1School of Molecular Bioscience, University of Sydney, 2Department of Surgery, Royal Prince Alfred Hospital, 3Department of Anatomical Pathology, Department of Anatomical Pathology, 4Department of Medicine, Concord Repatriation General Hospital
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Zhou, J., Belov, L., Solomon, M. J., Chan, C., Clarke, S. J., Christopherson, R. I. Colorectal Cancer Cell Surface Protein Profiling Using an Antibody Microarray and Fluorescence Multiplexing. J. Vis. Exp. (55), e3322, doi:10.3791/3322 (2011).
The current prognosis and classification of CRC relies on staging systems that integrate histopathologic and clinical findings. However, in the majority of CRC cases, cell dysfunction is the result of numerous mutations that modify protein expression and post-translational modification1.
A number of cell surface antigens, including cluster of differentiation (CD) antigens, have been identified as potential prognostic or metastatic biomarkers in CRC. These antigens make ideal biomarkers as their expression often changes with tumour progression or interactions with other cell types, such as tumour-infiltrating lymphocytes (TILs) and tumour-associated macrophages (TAMs).
The use of immunohistochemistry (IHC) for cancer sub-classification and prognostication is well established for some tumour types2,3. However, no single ‘marker’ has shown prognostic significance greater than clinico-pathological staging or gained wide acceptance for use in routine pathology reporting of all CRC cases.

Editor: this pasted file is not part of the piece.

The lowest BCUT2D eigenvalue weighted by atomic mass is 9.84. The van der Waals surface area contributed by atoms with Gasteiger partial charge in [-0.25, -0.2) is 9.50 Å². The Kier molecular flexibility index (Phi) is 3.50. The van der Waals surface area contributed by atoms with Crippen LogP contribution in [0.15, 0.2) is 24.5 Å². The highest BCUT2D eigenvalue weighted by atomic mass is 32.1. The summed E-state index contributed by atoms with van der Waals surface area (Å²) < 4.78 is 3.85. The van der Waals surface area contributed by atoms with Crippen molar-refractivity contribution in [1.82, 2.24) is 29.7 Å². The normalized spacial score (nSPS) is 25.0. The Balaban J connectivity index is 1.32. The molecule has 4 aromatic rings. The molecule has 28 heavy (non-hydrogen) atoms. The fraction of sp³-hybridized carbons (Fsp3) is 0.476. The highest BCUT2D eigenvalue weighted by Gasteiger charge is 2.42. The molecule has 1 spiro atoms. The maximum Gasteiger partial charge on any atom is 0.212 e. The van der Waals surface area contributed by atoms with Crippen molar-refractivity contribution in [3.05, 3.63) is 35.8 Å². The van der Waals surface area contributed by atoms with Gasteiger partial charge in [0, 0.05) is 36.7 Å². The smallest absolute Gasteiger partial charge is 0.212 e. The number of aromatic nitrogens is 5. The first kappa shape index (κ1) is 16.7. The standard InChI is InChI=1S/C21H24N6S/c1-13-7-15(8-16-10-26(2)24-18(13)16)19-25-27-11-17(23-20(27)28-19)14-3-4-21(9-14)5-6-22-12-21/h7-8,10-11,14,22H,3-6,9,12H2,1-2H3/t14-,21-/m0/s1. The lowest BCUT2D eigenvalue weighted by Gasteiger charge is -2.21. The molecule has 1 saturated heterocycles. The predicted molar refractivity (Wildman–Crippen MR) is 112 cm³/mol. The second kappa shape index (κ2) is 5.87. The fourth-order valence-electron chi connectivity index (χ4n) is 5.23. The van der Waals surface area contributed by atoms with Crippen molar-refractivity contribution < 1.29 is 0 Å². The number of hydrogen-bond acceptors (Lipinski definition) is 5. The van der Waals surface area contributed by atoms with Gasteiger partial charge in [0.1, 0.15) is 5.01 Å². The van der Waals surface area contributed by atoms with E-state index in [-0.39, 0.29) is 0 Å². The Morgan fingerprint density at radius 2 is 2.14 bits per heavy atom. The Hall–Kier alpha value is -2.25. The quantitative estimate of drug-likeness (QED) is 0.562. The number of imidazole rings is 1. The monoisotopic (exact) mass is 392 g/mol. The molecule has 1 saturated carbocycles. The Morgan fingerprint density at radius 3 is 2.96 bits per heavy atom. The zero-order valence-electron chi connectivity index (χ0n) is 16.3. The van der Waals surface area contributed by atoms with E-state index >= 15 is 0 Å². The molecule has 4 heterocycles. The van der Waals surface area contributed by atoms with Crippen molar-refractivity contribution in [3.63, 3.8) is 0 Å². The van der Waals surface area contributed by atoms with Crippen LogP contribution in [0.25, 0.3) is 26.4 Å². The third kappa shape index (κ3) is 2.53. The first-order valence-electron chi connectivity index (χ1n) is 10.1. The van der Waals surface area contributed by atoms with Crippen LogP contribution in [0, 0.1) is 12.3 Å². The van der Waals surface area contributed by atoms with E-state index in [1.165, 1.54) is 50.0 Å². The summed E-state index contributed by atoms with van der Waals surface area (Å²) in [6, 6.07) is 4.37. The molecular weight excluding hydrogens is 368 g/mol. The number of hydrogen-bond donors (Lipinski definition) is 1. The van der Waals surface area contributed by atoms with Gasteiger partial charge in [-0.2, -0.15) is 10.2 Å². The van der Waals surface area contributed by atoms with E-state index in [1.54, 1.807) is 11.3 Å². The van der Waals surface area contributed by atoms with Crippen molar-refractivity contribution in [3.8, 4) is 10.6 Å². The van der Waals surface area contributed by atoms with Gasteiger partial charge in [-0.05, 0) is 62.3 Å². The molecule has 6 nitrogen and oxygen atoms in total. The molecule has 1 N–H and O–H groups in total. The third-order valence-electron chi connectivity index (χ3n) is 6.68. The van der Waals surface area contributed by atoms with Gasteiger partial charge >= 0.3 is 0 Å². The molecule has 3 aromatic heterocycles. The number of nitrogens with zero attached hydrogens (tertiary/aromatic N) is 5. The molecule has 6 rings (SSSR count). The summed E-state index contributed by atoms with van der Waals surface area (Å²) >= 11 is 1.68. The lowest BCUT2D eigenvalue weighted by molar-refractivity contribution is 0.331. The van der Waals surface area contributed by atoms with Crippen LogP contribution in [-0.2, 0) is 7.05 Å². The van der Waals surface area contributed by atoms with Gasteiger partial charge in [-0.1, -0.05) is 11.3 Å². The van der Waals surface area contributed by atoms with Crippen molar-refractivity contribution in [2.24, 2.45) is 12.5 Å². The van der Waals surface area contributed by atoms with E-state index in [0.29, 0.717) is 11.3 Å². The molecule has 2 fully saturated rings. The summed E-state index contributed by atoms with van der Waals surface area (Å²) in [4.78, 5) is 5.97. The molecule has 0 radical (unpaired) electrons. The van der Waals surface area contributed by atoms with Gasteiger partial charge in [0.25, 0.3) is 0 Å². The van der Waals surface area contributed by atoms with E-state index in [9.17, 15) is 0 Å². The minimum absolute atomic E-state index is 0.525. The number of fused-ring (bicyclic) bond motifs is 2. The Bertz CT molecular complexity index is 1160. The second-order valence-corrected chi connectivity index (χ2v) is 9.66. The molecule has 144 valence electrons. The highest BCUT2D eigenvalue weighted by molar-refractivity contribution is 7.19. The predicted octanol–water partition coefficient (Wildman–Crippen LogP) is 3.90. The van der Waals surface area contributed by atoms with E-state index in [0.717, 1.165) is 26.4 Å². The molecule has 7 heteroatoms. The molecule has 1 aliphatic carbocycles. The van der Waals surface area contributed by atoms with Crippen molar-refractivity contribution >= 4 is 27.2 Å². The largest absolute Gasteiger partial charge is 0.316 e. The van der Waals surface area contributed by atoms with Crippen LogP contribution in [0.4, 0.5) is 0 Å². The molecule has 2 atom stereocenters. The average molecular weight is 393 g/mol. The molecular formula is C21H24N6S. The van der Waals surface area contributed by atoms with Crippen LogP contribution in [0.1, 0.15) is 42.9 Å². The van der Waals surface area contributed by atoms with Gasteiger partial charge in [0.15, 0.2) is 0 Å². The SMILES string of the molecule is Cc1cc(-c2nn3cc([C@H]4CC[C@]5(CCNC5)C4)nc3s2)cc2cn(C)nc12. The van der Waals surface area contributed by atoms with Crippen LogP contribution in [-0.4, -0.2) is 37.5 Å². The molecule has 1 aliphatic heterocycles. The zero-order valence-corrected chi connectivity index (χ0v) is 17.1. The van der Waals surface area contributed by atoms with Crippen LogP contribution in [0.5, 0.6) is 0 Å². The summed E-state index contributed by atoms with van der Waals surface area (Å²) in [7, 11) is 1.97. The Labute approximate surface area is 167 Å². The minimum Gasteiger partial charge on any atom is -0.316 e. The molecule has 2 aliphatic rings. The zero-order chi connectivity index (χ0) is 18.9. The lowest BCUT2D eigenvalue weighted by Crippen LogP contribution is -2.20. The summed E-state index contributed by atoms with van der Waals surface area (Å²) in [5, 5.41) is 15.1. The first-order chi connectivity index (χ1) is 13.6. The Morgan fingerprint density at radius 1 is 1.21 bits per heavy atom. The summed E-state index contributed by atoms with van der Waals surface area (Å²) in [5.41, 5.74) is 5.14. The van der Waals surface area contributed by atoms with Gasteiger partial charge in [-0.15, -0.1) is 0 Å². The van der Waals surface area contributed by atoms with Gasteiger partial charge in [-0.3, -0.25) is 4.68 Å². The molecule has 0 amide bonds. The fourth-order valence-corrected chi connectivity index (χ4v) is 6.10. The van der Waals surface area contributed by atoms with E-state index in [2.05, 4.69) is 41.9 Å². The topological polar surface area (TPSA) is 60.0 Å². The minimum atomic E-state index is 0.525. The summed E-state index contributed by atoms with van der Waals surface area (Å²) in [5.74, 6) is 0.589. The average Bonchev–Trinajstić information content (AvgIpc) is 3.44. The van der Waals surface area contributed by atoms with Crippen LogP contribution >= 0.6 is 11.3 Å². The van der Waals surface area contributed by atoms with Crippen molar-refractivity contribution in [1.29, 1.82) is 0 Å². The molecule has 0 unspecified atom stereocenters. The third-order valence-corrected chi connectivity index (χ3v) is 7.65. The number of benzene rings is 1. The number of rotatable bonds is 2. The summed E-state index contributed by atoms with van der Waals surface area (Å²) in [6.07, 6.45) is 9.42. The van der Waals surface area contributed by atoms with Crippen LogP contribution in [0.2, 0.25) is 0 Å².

A more recent approach to prognostic stratification of disease phenotypes relies on surface protein profiles using multiple 'markers'. While expression profiling of tumours using proteomic techniques such as iTRAQ is a powerful tool for the discovery of biomarkers4, it is not optimal for routine use in diagnostic laboratories and cannot distinguish different cell types in a mixed population. In addition, large amounts of tumour tissue are required for the profiling of purified plasma membrane glycoproteins by these methods.
In this video we described a simple method for surface proteome profiling of viable cells from disaggregated CRC samples using a DotScan CRC antibody microarray. The 122-antibody microarray consists of a standard 82-antibody region recognizing a range of lineage-specific leukocyte markers, adhesion molecules, receptors and markers of inflammation and immune response5, together with a satellite region for detection of 40 potentially prognostic markers for CRC. Cells are captured only on antibodies for which they express the corresponding antigen. The cell density per dot, determined by optical scanning, reflects the proportion of cells expressing that antigen, the level of expression of the antigen and affinity of the antibody6.